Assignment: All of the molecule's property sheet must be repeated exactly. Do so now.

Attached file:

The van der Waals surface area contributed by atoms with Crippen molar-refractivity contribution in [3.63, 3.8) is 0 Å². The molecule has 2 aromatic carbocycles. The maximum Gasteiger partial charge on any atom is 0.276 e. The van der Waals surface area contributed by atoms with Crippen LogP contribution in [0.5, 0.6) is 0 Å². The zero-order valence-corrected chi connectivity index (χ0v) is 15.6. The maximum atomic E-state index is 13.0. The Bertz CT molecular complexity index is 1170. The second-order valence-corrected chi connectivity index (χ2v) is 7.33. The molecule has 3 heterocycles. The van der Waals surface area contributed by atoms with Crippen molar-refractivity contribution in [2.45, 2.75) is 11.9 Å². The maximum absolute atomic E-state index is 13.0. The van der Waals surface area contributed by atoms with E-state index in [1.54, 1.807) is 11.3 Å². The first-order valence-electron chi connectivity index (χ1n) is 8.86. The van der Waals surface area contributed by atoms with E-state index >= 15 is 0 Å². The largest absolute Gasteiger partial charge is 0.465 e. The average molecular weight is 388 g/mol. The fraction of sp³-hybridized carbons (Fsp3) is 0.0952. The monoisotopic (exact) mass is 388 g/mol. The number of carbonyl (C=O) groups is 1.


The van der Waals surface area contributed by atoms with Crippen molar-refractivity contribution in [3.63, 3.8) is 0 Å². The molecule has 2 aromatic carbocycles. The maximum Gasteiger partial charge on any atom is 0.276 e. The van der Waals surface area contributed by atoms with Crippen LogP contribution in [0.5, 0.6) is 0 Å². The zero-order valence-corrected chi connectivity index (χ0v) is 15.6. The maximum atomic E-state index is 13.0. The Bertz CT molecular complexity index is 1170. The second-order valence-corrected chi connectivity index (χ2v) is 7.33. The molecule has 3 heterocycles. The van der Waals surface area contributed by atoms with Crippen molar-refractivity contribution in [2.45, 2.75) is 11.9 Å². The maximum absolute atomic E-state index is 13.0. The van der Waals surface area contributed by atoms with E-state index in [1.54, 1.807) is 11.3 Å². The first-order valence-electron chi connectivity index (χ1n) is 8.86. The van der Waals surface area contributed by atoms with E-state index >= 15 is 0 Å². The largest absolute Gasteiger partial charge is 0.465 e. The average molecular weight is 388 g/mol. The fraction of sp³-hybridized carbons (Fsp3) is 0.0952. The monoisotopic (exact) mass is 388 g/mol. The number of carbonyl (C=O) groups is 1.